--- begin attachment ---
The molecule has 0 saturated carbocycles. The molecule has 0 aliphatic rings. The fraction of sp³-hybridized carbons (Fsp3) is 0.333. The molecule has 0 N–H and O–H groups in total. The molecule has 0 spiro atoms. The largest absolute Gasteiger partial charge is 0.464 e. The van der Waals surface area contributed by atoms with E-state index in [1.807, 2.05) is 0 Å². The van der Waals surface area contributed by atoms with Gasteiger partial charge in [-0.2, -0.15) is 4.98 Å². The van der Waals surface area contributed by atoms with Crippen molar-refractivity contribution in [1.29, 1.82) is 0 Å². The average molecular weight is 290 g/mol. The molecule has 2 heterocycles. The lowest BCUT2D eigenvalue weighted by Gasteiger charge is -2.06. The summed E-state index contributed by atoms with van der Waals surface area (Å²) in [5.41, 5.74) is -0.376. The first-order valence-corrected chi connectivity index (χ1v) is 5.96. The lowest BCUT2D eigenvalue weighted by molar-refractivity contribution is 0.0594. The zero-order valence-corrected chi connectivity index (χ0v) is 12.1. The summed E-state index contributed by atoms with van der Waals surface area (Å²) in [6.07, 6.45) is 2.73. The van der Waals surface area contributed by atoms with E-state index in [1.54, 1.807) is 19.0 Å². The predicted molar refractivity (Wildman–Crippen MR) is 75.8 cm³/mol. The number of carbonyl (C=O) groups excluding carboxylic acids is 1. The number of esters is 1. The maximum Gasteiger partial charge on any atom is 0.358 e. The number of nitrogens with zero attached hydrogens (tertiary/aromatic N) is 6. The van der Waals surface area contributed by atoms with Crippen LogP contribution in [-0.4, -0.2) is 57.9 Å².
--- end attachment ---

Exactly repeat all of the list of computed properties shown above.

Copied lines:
The molecule has 0 saturated carbocycles. The molecule has 0 aliphatic rings. The fraction of sp³-hybridized carbons (Fsp3) is 0.333. The molecule has 0 N–H and O–H groups in total. The molecule has 0 spiro atoms. The largest absolute Gasteiger partial charge is 0.464 e. The van der Waals surface area contributed by atoms with E-state index in [1.807, 2.05) is 0 Å². The van der Waals surface area contributed by atoms with Gasteiger partial charge in [-0.2, -0.15) is 4.98 Å². The van der Waals surface area contributed by atoms with Crippen molar-refractivity contribution in [1.29, 1.82) is 0 Å². The average molecular weight is 290 g/mol. The molecule has 2 heterocycles. The lowest BCUT2D eigenvalue weighted by Gasteiger charge is -2.06. The summed E-state index contributed by atoms with van der Waals surface area (Å²) in [5.41, 5.74) is -0.376. The first-order valence-corrected chi connectivity index (χ1v) is 5.96. The lowest BCUT2D eigenvalue weighted by molar-refractivity contribution is 0.0594. The zero-order valence-corrected chi connectivity index (χ0v) is 12.1. The summed E-state index contributed by atoms with van der Waals surface area (Å²) in [6.07, 6.45) is 2.73. The van der Waals surface area contributed by atoms with E-state index in [1.54, 1.807) is 19.0 Å². The predicted molar refractivity (Wildman–Crippen MR) is 75.8 cm³/mol. The number of carbonyl (C=O) groups excluding carboxylic acids is 1. The number of esters is 1. The maximum Gasteiger partial charge on any atom is 0.358 e. The number of nitrogens with zero attached hydrogens (tertiary/aromatic N) is 6. The van der Waals surface area contributed by atoms with Crippen LogP contribution in [-0.4, -0.2) is 57.9 Å².